Trauma-informed organizations ensure that every staff member, from the receptionist to the executive director, understands trauma and trauma reactions. Trauma-informed organizations routinely examine all policies, procedures and processes to ensure they are not likely to trigger trauma reactions or to be experienced as re-traumatizing, that is, putting a client through a process that shares characteristics of the traumas they have lived through. For example, within psychiatric hospitals restraints have long been used for patients who are out of control in some way. However, for a person who has lived through abuse, restraint may well have been associated with being hurt physically or with being sexually abused. Restraints therefore have a high potential to actually re-traumatize a client and trigger more psychiatric symptoms. A trauma–informed perspective recognizes the damaging impact of restraints and focuses on incorporation of psychiatric advanced directives into mental health care. This is just one example of a practice within mental health that can be hurtful to trauma-survivors. For more examples of how our efforts to help can inadvertently hurt people, read the heart-wrenching case study, On Being Invisible in the Mental Health System, that describes the devastating impact of the mental health system on one young woman’s life and provides a compelling example of how our systems can fail trauma survivors.

Why Should We Care?

Each of us chose social work because we want to make a positive difference in the world. Some of us can see clearly where our work has this contribution. Many of us struggle to “do good” within service systems that are broken–we know at a basic level that something is very wrong, even if we manage to bring about positive outcomes much of the time. The systems within which many social workers are employed are often based on principles that are not only not trauma-informed, but instead, reinforce damaging messages to both staff and clients, such as “your voice doesn’t matter here.” Bloom and Farragher (2011) in their book Destroying Sanctuary, have written eloquently about the current crisis facing our human services delivery systems and how the impact of our systems often is the opposite of creating safe and growth-promoting environments, both for clients and staff. While it may not be the only lens that can be helpful in addressing this crisis, a trauma-informed perspective shines a clear light on what’s broken, what needs to change, and what will work instead. It focuses us not only on our direct practice, but on organizations, service systems, and ultimately our paradigms for understanding the work we are doing and the work we would like to do–in other words, it’s a true social work perspective. The paradigm fits well with the values of our profession, it draws attention to all that we know about a systems perspective, and it incorporates a holistic, biopsychosocial perspective on human beings.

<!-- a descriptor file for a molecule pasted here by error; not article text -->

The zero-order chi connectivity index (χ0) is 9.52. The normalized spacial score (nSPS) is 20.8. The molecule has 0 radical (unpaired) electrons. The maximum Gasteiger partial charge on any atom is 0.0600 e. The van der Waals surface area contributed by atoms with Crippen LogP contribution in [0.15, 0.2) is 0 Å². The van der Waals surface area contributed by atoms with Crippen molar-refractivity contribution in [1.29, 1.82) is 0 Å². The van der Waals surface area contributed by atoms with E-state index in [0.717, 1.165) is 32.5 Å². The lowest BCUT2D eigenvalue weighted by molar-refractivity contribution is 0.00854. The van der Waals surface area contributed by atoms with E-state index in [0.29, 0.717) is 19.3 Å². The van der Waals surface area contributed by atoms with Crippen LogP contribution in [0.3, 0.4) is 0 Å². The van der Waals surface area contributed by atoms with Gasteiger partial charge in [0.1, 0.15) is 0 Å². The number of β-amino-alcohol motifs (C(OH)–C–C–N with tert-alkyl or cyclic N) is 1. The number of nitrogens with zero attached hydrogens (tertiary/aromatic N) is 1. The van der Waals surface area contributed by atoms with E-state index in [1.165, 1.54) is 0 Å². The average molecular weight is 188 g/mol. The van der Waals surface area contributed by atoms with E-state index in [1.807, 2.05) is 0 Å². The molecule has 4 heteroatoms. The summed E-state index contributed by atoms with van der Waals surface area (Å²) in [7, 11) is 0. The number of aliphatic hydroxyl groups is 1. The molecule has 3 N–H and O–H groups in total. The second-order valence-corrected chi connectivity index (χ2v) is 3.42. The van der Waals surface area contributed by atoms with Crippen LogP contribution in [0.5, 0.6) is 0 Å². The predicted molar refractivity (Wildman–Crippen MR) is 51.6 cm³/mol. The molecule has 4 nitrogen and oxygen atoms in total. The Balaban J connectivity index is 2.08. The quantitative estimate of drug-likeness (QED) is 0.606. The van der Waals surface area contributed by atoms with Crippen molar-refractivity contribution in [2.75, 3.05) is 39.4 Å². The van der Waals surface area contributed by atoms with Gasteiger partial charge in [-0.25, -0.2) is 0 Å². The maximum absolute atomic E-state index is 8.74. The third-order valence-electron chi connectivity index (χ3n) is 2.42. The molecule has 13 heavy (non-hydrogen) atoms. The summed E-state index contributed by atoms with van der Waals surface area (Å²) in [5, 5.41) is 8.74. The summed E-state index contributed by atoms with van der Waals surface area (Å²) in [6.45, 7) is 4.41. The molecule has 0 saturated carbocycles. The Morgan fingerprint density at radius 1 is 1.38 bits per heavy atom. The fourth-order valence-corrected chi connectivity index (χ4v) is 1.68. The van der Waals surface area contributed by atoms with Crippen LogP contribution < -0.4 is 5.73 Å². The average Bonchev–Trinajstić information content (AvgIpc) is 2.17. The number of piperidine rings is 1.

It’s because of all of the above reasons that our faculty chose to incorporate a trauma-informed perspective (along with a human rights perspective) into all aspects of our masters in social work program. We feel that this perspective is a missing piece in social work education and that having it will make a difference in our graduates being able to practice effectively at all levels of social work practice, especially in their ability to bring about needed transformations in our service systems. Beyond the growing body of research that I’ve mentioned, part of what brought our faculty to this understanding was the feedback we were receiving from clients and agencies within our own community, Western New York, about the power of this perspective after years of incorporating it into our School’s continuing education programs. Agency directors were becoming increasingly interested in seeking out trauma trainings for everyone in their agencies because of the transformational impact they were seeing with clients and the workforce. One after another, social workers and other human services professionals were describing this as “the missing piece” in their knowledge base and that having this knowledge made a difference in their practice.